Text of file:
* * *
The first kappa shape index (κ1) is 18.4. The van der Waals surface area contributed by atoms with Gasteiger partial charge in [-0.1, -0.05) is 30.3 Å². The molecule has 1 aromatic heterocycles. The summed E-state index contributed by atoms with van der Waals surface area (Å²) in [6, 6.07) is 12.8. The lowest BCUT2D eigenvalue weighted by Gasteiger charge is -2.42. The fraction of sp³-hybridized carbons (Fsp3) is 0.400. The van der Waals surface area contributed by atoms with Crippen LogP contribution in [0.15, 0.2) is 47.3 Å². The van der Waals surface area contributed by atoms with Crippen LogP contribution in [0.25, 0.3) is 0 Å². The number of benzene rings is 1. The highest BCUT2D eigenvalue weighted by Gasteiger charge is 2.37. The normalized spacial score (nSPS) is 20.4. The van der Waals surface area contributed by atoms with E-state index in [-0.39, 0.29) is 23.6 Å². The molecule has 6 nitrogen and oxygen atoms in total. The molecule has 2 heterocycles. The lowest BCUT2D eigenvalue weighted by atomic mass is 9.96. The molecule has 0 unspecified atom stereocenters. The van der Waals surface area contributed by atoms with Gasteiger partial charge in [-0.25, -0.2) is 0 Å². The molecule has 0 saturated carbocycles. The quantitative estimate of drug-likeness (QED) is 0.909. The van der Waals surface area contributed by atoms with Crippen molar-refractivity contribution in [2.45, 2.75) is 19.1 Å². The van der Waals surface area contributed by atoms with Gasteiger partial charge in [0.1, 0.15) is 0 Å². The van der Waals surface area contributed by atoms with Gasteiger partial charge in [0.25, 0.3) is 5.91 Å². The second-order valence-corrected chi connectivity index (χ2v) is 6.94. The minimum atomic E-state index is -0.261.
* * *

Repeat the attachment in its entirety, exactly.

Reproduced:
The first kappa shape index (κ1) is 18.4. The van der Waals surface area contributed by atoms with Gasteiger partial charge in [-0.1, -0.05) is 30.3 Å². The molecule has 1 aromatic heterocycles. The summed E-state index contributed by atoms with van der Waals surface area (Å²) in [6, 6.07) is 12.8. The lowest BCUT2D eigenvalue weighted by Gasteiger charge is -2.42. The fraction of sp³-hybridized carbons (Fsp3) is 0.400. The van der Waals surface area contributed by atoms with Crippen LogP contribution in [0.15, 0.2) is 47.3 Å². The van der Waals surface area contributed by atoms with Crippen LogP contribution in [0.25, 0.3) is 0 Å². The number of benzene rings is 1. The highest BCUT2D eigenvalue weighted by Gasteiger charge is 2.37. The normalized spacial score (nSPS) is 20.4. The van der Waals surface area contributed by atoms with E-state index in [-0.39, 0.29) is 23.6 Å². The molecule has 6 nitrogen and oxygen atoms in total. The molecule has 2 heterocycles. The lowest BCUT2D eigenvalue weighted by atomic mass is 9.96. The molecule has 0 unspecified atom stereocenters. The van der Waals surface area contributed by atoms with Gasteiger partial charge in [-0.25, -0.2) is 0 Å². The molecule has 0 saturated carbocycles. The quantitative estimate of drug-likeness (QED) is 0.909. The van der Waals surface area contributed by atoms with Crippen molar-refractivity contribution in [2.45, 2.75) is 19.1 Å². The van der Waals surface area contributed by atoms with Gasteiger partial charge in [0.1, 0.15) is 0 Å². The van der Waals surface area contributed by atoms with Gasteiger partial charge in [0.25, 0.3) is 5.91 Å². The second-order valence-corrected chi connectivity index (χ2v) is 6.94. The minimum atomic E-state index is -0.261.